Ruby Heart Failure
Ruby is a fit and healthy Bengal cat I have owned for many years, I collected Ruby from Plymouth with her four newly born healthy kittens that was only a couple of days old, I have two of them today, the ginger kitten has the same patterns on her as her mother, she is naughty and very pretty.
When I got home and feed the cats, I turned to see Ruby dead she dropped in seconds which I can only assume was a major stroke, she had no signs of heart disease such as vomiting, reserved breathing difficulties, back legs going, loosing or gaining excessive weight.
Some of the other signs are, cats may have cold extremities, ears and paws and may have plaque mucous membranes, such as mouth gums and eyes suggesting poor circulation, even the skin may show signs of cyanosis a bluish colour, in dogs coughing can be a sign.
Understanding the function of the heart it consists of chambers, all of which contain blood and are responsible for sending blood that is low in oxygen to the lungs to receive more oxygen, then sending this oxygen rich blood throughout the body to all the tissues in need.
There is a series of valves in the heart, separate the four chambers and prevent blood from flowing where it should not. Therefore, the heart muscle is unique type of muscle which is very different from other muscles in the body.
In cats and dogs, the disease is mainly seen as a problem with the valves of the heart, or in the heart muscle itself. In cats it is usually the heart muscle in dogs it usually the valves.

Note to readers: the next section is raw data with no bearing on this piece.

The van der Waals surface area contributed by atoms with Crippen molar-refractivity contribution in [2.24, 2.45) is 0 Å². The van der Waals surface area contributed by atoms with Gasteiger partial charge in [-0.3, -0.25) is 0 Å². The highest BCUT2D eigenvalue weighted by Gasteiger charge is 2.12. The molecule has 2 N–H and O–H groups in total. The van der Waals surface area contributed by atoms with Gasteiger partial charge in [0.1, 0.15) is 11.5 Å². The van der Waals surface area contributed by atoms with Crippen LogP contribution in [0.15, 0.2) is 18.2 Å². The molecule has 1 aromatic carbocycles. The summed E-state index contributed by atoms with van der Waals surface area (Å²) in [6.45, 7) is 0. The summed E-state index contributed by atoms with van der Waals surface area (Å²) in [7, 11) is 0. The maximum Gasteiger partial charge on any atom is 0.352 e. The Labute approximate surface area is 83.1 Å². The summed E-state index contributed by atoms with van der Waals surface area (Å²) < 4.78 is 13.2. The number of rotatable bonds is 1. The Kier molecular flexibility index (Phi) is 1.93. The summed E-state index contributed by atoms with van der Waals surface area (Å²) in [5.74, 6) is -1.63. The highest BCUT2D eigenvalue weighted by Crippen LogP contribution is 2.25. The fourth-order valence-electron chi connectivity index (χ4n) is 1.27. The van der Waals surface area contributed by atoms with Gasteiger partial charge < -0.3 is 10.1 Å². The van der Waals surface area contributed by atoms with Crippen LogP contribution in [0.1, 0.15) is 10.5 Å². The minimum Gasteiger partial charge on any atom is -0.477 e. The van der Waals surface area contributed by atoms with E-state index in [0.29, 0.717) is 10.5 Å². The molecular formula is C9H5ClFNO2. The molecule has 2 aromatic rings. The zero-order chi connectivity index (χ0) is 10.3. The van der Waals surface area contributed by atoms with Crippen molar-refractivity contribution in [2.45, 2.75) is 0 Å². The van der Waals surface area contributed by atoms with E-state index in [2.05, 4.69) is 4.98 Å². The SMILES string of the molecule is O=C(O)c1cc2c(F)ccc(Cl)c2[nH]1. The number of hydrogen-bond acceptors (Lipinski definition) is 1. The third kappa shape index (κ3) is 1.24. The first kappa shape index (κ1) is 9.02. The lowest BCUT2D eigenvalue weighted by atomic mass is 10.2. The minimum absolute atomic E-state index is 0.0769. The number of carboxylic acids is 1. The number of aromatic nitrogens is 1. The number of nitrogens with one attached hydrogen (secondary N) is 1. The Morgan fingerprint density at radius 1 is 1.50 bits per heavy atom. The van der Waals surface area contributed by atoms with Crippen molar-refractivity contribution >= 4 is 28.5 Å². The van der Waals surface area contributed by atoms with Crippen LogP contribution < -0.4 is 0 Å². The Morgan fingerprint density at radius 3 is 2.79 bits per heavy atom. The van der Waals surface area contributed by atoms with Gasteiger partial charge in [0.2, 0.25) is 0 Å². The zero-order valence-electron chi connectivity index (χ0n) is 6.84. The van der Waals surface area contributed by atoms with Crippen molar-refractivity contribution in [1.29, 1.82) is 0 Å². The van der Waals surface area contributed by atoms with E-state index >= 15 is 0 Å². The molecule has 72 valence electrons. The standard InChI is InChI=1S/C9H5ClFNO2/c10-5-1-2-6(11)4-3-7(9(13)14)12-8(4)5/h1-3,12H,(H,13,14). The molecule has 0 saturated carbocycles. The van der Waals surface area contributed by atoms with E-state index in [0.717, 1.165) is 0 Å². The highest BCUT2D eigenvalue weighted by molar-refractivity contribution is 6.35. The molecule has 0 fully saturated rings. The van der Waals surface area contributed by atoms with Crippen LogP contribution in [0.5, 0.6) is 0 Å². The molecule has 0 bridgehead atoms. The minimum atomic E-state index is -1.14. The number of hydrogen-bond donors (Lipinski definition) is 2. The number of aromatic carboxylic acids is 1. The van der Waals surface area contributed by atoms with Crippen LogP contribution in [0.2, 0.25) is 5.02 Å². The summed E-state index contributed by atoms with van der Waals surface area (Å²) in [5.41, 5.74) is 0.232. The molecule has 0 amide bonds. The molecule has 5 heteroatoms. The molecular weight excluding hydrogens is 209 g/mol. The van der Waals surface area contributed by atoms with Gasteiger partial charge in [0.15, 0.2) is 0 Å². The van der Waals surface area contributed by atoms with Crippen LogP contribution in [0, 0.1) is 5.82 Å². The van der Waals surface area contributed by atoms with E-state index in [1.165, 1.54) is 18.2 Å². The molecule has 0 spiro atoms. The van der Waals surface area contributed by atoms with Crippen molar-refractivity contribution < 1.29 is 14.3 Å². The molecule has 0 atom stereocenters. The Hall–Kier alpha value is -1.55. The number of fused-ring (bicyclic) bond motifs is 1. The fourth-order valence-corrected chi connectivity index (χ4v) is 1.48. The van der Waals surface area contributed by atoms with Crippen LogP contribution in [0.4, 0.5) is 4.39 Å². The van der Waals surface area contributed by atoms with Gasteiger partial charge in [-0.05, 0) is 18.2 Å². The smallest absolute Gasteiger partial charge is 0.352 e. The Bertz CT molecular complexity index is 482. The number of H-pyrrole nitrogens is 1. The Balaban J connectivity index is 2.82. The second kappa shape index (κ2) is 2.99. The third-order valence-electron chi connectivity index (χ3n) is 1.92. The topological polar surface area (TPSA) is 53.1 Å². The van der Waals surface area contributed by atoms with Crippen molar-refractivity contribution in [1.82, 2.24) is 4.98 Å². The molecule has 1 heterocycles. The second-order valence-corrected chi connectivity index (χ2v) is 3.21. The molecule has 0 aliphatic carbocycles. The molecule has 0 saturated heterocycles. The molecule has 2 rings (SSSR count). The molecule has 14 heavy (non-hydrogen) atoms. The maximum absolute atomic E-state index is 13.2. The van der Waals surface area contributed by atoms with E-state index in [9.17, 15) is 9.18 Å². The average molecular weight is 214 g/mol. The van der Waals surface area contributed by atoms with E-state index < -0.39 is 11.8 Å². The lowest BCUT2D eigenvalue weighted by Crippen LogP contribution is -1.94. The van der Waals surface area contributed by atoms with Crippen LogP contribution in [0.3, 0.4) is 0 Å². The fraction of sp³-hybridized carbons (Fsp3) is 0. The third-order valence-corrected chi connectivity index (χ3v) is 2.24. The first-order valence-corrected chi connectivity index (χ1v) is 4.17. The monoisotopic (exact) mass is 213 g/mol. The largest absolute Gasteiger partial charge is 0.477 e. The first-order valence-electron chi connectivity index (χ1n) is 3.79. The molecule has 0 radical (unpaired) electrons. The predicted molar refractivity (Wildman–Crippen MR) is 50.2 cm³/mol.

What is cardiomyopathy? This is when the heart muscle which is usually divided into two categories thinning of the heart muscle, which is congestive cardiomyopathy or thickening of the heart muscle hypertrophic cardiomyopathy in these cases the heart fails to pump blood adequately throughout the body.
Some of the common areas in cat’s Hypertrophic cardiomyopathy this occurs where there is an increase in the thickness of the muscular wall of the heart, this reduces the volume of blood within the heart and prevent the heart muscle relaxing properly between contractions.
Restrictive cardiomyopathy this is when the fibrosis of the wall of the heart making it stiff and inelastic so preventing the heart chambers filling normally.
Intermediate Cardiomyopathy this is a mixture of hypertrophy and dilatation.
Dilated Cardiomyopathy this is where the muscular wall of the heart generally becomes thinner than usual the heart enlarges and the heart muscle cannot contract effectively.
Some of the areas a vet will pick up is heart murmur a third heart sound is sometimes detected, gallop rhythm, heart rate this is where a pulse deficit is detected, cardiac rhythm disturbances this is where there is an interference in the normal electrical impulses that control heart contractions.
Heart Failure is where the heart is significantly impaired by cardiomyopathy this will lead to heart failure called congestive heart failure where there is compromise to blood flow through the heart and blood output from the heart. Supplements that are often described are L carnitine and Taurine is an essential amino acid which is found to be deficient in some cases.